• Nice idea but some trad contracts forbid the author from doing anything. I know this because I’ve talked to one who has such a contract. (It also forbids him to do any marketing of his books. Seriously. Yes, it’s insane. but it’s in the contract.)

      • That’s not common. Right of first refusal on related titles, yes, or even right of first refusal on any work produced in a certain time frame, but an outright ban on publishing with someone else? I’m also betting the “no marketing” clause is unusual, since it’e the first time I’ve heard of such a thing.

        • You can say that but I’m talking A-list, 12 books published etc etc. I was just as surprised as you – dumbfounded in fact. So, maybe we know less than we think we do.

          • Still not that common. I’ve known a number of people much higher on the food chain than myself (and had a bunch of relatives who worked in publishing and dealt with contracts), and that’s a new one on me. And weird, unless he has a long history of making enemies and alienating people.

  • My day has been made, Mr. Wendig. Thank you: “Those that ask you to choose a side in this fake debate not only want fewer options for the writing world, but further, are often themselves selling something. They’re salespeople and politicians, shilling for a side because they gain if that side does well. Or they’re emotionally invested because they feel burned somehow — and they refuse to see how what happened to them is not emblematic of what happens to everybody.”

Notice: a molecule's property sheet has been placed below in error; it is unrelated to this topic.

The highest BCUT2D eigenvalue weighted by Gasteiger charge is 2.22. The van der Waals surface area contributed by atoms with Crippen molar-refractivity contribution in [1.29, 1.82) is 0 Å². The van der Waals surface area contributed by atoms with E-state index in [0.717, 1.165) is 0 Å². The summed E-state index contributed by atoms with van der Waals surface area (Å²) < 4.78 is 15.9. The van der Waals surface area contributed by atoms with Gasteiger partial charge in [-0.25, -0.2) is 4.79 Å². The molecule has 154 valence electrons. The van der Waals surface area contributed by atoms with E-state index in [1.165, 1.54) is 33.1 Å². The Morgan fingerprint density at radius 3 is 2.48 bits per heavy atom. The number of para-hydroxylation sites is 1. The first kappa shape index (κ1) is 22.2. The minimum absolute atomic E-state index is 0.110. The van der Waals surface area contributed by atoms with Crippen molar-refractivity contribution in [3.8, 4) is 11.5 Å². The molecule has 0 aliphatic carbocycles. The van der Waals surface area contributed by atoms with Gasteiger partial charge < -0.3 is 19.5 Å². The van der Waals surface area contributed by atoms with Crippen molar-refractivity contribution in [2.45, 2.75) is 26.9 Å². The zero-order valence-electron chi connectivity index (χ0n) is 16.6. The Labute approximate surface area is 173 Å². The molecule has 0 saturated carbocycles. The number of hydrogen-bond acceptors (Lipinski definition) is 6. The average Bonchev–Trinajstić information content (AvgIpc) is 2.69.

• I just received an email from Amazon that they’ve dumped more money into the Kindle Unlimited fund and are giving “bonuses” to high unit-movers. Oh yay. This does nothing for me but shows they’re at least marginally aware of the criticism of the program.

    I’m still getting the hell out of that program as soon as my time is up and expanding to Kobo, B&N, etc. Options!

  • Several years ago (in a pre-Kindle world), an aspiring author asked if I’d considered the impact that the rising cost of paper might have on the number and length of novels published each year. She was concerned that global economic forces would make getting published even harder. With my outside voice, I told her that I’d never given that issue a thought because I was already overwhelmed by the challenges of simply writing a good sentence. With my inside voice, I said (to myself): There’s another person I won’t have to compete with for shelf space. Debates about traditional vs. non-traditional publishing make me feel much the same.

  • This is close to how I feel about the shouting that ensues of which social media platform is the bestest ever and how those other ones are dying and also uncool because of Reasons, chief among them being whoever expressed this opinion is cool and not there so obviously where they are is cooler. Yeah.

    I’ma damned well post on the interwebs where I feel like posting on the interwebs tyvm. I’ma publish (one day I swear!) where I want to danged well want to publish, and most of that decision is going to be based on where my audience is. If that makes them and me uncool, well I’ve got 40 years of practice at that. I’ll own it.

  • Publishing is difficult enough without limiting possible platforms because of a pretend war. But I will do so once I discover which one is the toothbrush with the stray hair sticking out of its bristles. Deal-breaker.

  • Shoot. I’m an independent author, but I’m an indie because I don’t have the damn patience to submit something to a publisher and wait six months for someone to send me a quarter-page of paper telling me they don’t want it. I have the computer skills to put my stuff in front of people (see what I did there?) and if I have the WRITING skills to keep them coming back, the traditional publishers will come after me sooner or later. And if they don’t? I’ll keep publishing myself until I get tired of it. It’s crazy to ascribe a moral value to this. I want people to read my books. I will do whatever it takes to make that happen. Simple.